In the eighteen forties, the gentleman head of the well-off Le Strange dynasty, Henry Styleman Le Strange (1815-1862), made the decision to develop the area south of Old Hunstanton into a vacation resort. Le Strange persuaded some interested individuals to invest in the building of a railway route from the town to King's Lynn. He believed that the train would lure in tourists and visitors to the area. It became very successful (the Lynn and Hunstanton Railway evolved into one of the most successful railway firms in the country). Le Strange became a director of the company but in eighteen sixty two he passed away at the age of merely forty seven, and it was his son who reaped the results of his efforts.

An indication of Le Strange's future intentions happened in 1846, when he transported the traditional village cross from its old location to the planned location of the new town and in 1848 a building (The Royal Hotel) was erected. Sitting on its own for a few years, looking over the sloping green and The Wash, it was termed "Le Strange's Folly" by some. The Le Strange family undoubtedly had the last laugh because the new holiday resort was eventually developed and became successful.

A selection of Hunstanton streets and roads: Frobisher Crescent, Cromer Road, Howards Close, Lyndhurst Court, Harrys Way, Sandringham Road, Silfield Gardens, Peddars Drive, Downs Road, Astley Crescent, Hall Lane, Burnham Road, Ashdale Park, Aslack Way, Lincoln Street, Valentine Road, Chapel Bank, Cliff Parade, Peddars Way North, Shepherds Pightle, Jarvie Close, Smugglers Close, Bishops Road, Mill View, Choseley Road, York Avenue, Ramsay Gardens, Waveney Road, Romarnie Cottages, Hanover Gardens, Chatsworth Road, Clarence Road, Andrews Place, Waveney Close, Wodehouse Road, Clarence Court, Cliff Terrace, Seagate Road, Alexandra Road, The Square, Windsor Rise, Hill Street, Hamilton Road, Ship Lane, Holme Road, Top End Cottages, Nene Road, Sea Lane, New England, Downs Close, The Big Yard.

Attractions, places of interest, things to do and places to visit in and around Hunstanton: Walsingham Abbey Grounds and Museum, Syderstone Common, Parrot Zoo, Bishops Boats Seal Trips, Church Farm Museum, Snettisham Beach, Boston Bowl, Castle Rising Castle, Titchwell Marsh, Lynn Museum, Wells and Walsingham Light Railway, Magdalen College Museum, Ice Skating at Oasis Leisure, Thursford Collection, Extreeme Adventure, Oasis Leisure Centre Hunstanton, Searles Sea Tours, Kids World, Holkham National Nature Reserve, Laser Quest Skegness, Blackborough End Equestrian Centre, Castle Acre Priory, St James Swimming Centre, Fakenham Superbowl, Snettisham Park, St Georges Guildhall, Kartworld Skegness, Holkham Beach, Roydon Common, Green Quay, Embassy Outdoor Swimming Pool.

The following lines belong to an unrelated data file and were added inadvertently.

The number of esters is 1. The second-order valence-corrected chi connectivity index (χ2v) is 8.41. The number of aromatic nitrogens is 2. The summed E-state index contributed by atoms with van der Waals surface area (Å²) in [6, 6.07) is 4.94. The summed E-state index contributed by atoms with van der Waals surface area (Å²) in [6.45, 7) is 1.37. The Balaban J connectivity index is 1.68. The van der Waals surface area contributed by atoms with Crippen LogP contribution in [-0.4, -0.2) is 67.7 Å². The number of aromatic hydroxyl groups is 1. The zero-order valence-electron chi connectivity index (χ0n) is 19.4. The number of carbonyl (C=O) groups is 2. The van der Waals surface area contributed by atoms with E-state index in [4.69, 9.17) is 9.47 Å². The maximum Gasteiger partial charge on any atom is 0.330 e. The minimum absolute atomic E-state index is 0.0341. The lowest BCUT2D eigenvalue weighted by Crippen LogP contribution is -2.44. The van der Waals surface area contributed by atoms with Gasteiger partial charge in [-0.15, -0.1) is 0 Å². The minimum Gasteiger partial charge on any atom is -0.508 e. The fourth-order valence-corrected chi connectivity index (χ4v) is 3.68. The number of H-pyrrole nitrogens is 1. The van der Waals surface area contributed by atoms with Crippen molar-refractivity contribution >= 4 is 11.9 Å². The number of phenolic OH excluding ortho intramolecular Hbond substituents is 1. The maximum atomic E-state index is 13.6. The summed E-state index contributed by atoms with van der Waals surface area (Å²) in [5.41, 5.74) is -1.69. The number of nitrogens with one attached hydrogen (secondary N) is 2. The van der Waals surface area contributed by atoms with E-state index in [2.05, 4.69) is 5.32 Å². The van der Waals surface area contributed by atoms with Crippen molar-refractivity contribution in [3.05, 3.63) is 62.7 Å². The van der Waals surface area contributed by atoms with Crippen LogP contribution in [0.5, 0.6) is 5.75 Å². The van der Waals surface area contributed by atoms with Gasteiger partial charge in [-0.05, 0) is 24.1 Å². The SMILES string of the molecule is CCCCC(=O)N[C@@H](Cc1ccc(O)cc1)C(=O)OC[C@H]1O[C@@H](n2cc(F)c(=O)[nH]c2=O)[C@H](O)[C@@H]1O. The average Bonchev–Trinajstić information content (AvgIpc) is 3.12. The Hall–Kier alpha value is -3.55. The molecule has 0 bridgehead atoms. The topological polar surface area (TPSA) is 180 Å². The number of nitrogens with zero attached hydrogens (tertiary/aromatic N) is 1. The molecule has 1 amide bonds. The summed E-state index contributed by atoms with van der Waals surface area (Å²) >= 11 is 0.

You may uncover so much more with reference to the town and neighbourhood by using this web page: Hunstanton.

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Must Watch Video - See Hunstanton Beach and Lighthouse From the Air

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Further Resources and Enterprises in Hunstanton and the East of England:

This info ought to be helpful for nearby settlements for example : Syderstone, Great Bircham, Sandringham, Kings Lynn, Burnham Deepdale, Ringstead, Flitcham, Southgate, West Newton, Heacham, Thornham, Appleton, Ingoldisthorpe, Hillington, South Creake, Brancaster Staithe, Burnham Norton, Burnham Market, Shernborne, Old Hunstanton, Snettisham, North Creake, Holkham, Dersingham, Sedgeford, Docking, Brancaster, Wells-Next-the-Sea, North Wootton. ROAD MAP - TODAY'S WEATHER

So long as you valued this info and guide to the town of Hunstanton, then you may very well find various of our other town and village guides beneficial, perhaps our guide to Cromer (Norfolk), or alternatively the guide to King's Lynn. To search these sites, please click on the relevant town name. Hopefully we will see you back again some time. Alternative towns and cities to go to in East Anglia include Norwich, Great Yarmouth and Heacham (Norfolk).